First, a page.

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diane simmonds family history

EARLY SETTLEMENT - William Lawson, cont. P.15

crossing blue mountain

William Lawson cont.

Lawson returned to Sydney in 1812 on the Guildford and accepted a commission as lieutenant in the New South Wales Veterans Company. When Governor Lachlan Macquarie confirmed Lawson’s grant at Prospect, Lawson built a 40 room mansion, Veteran Hall.
 
In 1813 Gregory Blaxland invited William Lawson on the expedition to find a route across the Blue Mountains with William Charles Wentworth. The old surveyor's skills in keeping accurate records enabled the route to be easily retraced.
 
Their reward for crossing the mountains was a grant of 1000 acres (405 ha) each, west of the mountains. Lawson selected his on the Campbell River near Bathurst. He was appointed commandant of Bathurst in 1819 to 1824, after which he retired back to Prospect.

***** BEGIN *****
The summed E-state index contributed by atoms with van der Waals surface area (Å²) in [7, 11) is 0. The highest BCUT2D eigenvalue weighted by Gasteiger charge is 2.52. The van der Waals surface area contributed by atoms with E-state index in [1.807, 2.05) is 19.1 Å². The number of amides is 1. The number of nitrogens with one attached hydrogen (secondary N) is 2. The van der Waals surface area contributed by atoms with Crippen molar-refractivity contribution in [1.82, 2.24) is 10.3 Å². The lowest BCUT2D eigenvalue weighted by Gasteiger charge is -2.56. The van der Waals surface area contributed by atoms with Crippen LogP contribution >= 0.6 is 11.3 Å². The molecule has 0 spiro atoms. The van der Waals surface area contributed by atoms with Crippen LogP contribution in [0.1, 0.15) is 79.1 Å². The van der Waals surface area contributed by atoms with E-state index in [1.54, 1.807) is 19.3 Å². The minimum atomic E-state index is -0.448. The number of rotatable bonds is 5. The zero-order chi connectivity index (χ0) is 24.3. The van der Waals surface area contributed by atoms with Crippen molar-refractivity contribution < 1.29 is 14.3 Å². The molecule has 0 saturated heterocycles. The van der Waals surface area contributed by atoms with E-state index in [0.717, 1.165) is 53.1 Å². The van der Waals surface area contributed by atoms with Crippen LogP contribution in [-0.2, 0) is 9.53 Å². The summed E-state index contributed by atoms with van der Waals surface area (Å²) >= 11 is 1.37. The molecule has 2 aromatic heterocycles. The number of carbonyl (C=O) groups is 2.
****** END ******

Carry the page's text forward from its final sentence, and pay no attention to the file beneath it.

While Commandant of Bathurst, he went on three journeys to find a pass to the Liverpool Plains, but failed. However, he tried again, following in Blackman’s tracks, and was responsible for helping to open the rich pastoral district of Mudgee.
 
Although James Blackman Jnr had discovered the Cudgegong River region in 1821, Lawson claimed the discovery of the site of Mudgee 10 miles on, the claim seemingly ‘splitting hairs’ to some, but over the years the glory has been shared between the two, with James Blackman Jnr given credit for being the first white man to enter the Mudgee district and William Lawson, accompanied by James Blackman’s brother John, credited for being the first to reach the site of the town of Mudgee in November 1821.

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